Mexico, technical rehearsals for change
The country expects the upcoming presidential elections to deliver a turnaround in the socio-economic and energy situation through the very reforms that López Obrador, the favorite to win, wants to implement, even at the risk of foreign investments

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History will be made in Mexico on July 1. One of the most consequential elections in a generation will vote in an entirely new Congress, nine state governors, and, of course, the next president. Approximately 89 million voters are slated to participate, the highest number in Mexico’s history.Barring unforeseen circumstances, Andrés Manuel López Obrador – AMLO – will likely be elected the 58th president of Mexico by a wide margin. Recent polling has him ahead of the competition by nearly 20 percentage points. His Morena party is also expected to capture up to five governorships and possibly a majority in both chambers of congress. If polling proves true, AMLO will take office with a decisive mandate to steer the bold reforms that he has pushed during his now third attempt at the presidency. Those reforms have been underpinned by a message of change to the status quo, echoing similar populist sentiments that have pulsated ballot boxes around the world, from Mexico’s northern neighbor to the European Union.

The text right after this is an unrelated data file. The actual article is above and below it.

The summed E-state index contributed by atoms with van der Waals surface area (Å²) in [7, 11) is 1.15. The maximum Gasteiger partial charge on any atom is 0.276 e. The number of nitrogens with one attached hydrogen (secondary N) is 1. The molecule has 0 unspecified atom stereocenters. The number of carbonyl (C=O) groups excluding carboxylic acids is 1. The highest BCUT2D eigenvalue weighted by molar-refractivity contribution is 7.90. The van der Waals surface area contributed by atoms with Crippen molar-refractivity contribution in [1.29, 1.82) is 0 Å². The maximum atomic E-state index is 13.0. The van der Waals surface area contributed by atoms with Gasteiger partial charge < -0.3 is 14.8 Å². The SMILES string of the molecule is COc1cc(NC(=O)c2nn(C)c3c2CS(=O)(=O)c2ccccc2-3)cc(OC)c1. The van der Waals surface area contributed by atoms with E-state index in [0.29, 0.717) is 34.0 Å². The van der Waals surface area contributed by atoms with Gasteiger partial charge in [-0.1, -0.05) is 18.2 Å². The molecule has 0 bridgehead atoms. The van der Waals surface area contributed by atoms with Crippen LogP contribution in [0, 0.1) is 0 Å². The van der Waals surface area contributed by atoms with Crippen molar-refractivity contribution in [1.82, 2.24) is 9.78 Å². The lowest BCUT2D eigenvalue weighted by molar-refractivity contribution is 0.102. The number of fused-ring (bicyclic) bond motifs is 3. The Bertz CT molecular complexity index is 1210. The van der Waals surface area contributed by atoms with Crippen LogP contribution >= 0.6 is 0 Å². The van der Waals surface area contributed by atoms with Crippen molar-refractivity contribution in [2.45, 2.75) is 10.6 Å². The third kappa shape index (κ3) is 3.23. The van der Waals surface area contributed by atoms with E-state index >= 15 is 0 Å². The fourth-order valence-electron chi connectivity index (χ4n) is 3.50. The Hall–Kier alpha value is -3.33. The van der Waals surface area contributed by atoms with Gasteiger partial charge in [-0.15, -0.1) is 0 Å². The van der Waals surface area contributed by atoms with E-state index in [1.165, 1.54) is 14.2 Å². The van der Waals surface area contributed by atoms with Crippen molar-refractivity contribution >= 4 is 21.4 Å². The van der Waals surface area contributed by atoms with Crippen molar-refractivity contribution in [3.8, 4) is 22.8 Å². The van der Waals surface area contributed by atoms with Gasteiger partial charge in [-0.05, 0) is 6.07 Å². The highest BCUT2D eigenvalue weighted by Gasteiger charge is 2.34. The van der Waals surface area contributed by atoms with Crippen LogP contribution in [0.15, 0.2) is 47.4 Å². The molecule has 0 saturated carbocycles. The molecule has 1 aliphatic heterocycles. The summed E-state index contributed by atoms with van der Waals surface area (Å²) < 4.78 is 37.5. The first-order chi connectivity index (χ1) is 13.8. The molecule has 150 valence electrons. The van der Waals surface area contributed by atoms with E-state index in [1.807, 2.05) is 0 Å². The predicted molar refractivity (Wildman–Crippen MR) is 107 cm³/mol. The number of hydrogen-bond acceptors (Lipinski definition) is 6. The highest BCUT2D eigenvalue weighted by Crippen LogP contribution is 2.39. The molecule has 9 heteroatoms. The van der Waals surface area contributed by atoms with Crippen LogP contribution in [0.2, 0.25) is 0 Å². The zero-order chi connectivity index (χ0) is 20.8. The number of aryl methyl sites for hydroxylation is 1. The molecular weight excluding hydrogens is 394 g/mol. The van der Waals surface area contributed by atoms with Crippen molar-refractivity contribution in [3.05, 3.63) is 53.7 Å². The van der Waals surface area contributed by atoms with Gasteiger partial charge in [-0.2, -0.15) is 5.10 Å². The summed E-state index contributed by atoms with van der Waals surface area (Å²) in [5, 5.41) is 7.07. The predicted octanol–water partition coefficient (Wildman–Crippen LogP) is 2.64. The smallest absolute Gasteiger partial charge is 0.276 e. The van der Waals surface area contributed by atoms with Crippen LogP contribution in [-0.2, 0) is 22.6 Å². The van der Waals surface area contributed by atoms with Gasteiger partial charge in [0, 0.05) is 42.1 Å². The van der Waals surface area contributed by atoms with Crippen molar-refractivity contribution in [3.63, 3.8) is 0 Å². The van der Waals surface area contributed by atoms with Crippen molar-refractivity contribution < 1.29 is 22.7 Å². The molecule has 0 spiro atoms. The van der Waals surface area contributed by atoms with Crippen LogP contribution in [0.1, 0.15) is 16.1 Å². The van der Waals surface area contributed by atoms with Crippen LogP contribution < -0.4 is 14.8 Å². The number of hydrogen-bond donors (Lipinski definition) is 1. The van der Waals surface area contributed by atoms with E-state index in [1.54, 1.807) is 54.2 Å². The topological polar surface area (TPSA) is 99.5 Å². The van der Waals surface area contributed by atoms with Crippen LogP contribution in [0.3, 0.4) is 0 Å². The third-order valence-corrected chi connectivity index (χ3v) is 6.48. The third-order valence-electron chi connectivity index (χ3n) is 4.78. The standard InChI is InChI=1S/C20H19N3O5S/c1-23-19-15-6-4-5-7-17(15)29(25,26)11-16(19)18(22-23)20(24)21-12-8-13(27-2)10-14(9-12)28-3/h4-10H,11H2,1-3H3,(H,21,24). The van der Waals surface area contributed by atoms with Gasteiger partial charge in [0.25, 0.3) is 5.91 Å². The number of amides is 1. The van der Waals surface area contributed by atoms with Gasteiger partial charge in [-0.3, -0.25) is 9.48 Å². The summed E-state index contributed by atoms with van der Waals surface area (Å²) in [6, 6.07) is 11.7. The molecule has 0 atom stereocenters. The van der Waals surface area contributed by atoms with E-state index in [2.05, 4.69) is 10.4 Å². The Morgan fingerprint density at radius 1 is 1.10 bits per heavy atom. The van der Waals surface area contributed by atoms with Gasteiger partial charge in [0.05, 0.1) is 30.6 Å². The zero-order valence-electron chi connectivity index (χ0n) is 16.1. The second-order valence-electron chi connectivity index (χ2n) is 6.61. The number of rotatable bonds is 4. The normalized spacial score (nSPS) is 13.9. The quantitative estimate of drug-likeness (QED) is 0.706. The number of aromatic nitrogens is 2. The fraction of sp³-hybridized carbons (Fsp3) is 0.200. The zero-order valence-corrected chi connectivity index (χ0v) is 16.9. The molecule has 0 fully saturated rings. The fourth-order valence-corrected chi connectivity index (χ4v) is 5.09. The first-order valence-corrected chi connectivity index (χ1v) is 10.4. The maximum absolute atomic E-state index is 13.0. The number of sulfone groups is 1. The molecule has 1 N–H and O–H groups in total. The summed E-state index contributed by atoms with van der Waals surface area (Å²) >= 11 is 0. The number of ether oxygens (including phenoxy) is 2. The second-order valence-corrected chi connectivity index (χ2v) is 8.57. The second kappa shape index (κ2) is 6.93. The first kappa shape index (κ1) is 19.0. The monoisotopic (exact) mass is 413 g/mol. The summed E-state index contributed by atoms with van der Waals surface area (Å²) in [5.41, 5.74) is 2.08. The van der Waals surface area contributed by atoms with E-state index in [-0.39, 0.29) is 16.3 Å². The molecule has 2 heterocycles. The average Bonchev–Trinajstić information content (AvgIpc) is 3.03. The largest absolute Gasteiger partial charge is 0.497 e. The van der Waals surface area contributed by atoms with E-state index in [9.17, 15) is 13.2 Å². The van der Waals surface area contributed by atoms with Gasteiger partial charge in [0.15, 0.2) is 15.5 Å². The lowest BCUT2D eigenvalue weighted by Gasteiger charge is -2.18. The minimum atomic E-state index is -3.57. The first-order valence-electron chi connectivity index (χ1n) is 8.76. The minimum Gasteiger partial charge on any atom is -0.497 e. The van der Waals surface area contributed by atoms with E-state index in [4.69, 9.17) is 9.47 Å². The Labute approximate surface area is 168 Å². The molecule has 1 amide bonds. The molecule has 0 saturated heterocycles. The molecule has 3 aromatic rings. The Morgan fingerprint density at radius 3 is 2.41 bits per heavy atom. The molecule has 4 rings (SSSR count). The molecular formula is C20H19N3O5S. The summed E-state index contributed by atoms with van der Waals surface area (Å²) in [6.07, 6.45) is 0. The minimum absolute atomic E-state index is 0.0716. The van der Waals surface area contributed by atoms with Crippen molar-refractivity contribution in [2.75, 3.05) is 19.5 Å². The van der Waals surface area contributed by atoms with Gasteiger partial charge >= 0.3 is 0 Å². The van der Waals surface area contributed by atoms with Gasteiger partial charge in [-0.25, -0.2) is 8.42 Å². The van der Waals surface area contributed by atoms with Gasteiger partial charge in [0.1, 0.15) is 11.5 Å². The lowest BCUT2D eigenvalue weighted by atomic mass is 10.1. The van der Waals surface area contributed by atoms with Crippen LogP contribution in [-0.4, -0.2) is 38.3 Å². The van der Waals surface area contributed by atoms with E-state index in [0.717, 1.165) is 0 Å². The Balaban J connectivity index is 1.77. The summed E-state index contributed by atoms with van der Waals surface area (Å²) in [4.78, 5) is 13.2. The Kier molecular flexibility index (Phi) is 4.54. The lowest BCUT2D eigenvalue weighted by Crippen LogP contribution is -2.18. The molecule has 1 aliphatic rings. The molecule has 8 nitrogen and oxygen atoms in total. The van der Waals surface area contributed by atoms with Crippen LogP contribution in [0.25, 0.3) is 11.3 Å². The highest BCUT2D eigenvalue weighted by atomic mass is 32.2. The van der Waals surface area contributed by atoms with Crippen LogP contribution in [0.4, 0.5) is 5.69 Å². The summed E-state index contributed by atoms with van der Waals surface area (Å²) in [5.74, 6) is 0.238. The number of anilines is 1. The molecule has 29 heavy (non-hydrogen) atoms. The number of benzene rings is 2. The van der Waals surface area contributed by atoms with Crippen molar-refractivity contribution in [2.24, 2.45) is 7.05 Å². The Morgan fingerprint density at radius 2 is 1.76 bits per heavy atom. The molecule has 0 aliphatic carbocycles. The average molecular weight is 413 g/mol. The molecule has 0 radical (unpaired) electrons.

An unsustainable status quo and the disillusionment of voters

For Mexicans, the desire for change reflects a growing disenchantment among voters with the perceived stagnation of Mexico’s political establishments. A barrage of corruption scandals, growing social-economic inequalities, and ongoing domestic security challenges have manifested into AMLO’s seemingly irreversible lead. A popular term that AMLO has used on the campaign trail is the so-called “power mafia” to decry the mainstream parties whose policies, he argues, have overlooked the average Mexican. Ricardo Anaya of the center-right National Action Party – currently in second – and Jose Antonio Meade of the incumbent Institutional Revolutionary Party, are themselves both Ph.d.-bearing technocrats who fit the very profile of the status quo that AMLO seeks to break.

Light and shadow of the energy reform

Breaking from that past means disconnecting with key policies and foremost among them are the energy reforms that have been a centerpiece of President Enrique Peña Nieto’s economic agenda. As transitions from monopoly to competitive markets go, Mexico’s has been swift and fruitful. In the four years since the reform’s implementation, the government has held 11 public auctions for oil and gas blocks and signed 110 contracts for E&P rights that were previously the exclusive domain of Pemex. Seventy-five companies from 20 countries now hold resource development rights. The auctions have brought in around $537 million in investments so far and are expected to generate close to $150 billion in total investments throughout the life of the contracts, according to Mexico’s Energy Ministry. The reforms are not without their setbacks, however. Industry observers describe Mexico as undergoing “growing pains” as the reforms get ironed out. Sectors might be officially liberalized, but open season auctions are seen as lagging. There are still bottlenecks to accessing energy infrastructure. And Pemex remains weighed down by the operational difficulties that the energy reforms are intended, in part, to address. All told, the full benefits of the reforms are years away.

Constitutional protection for new foreign investments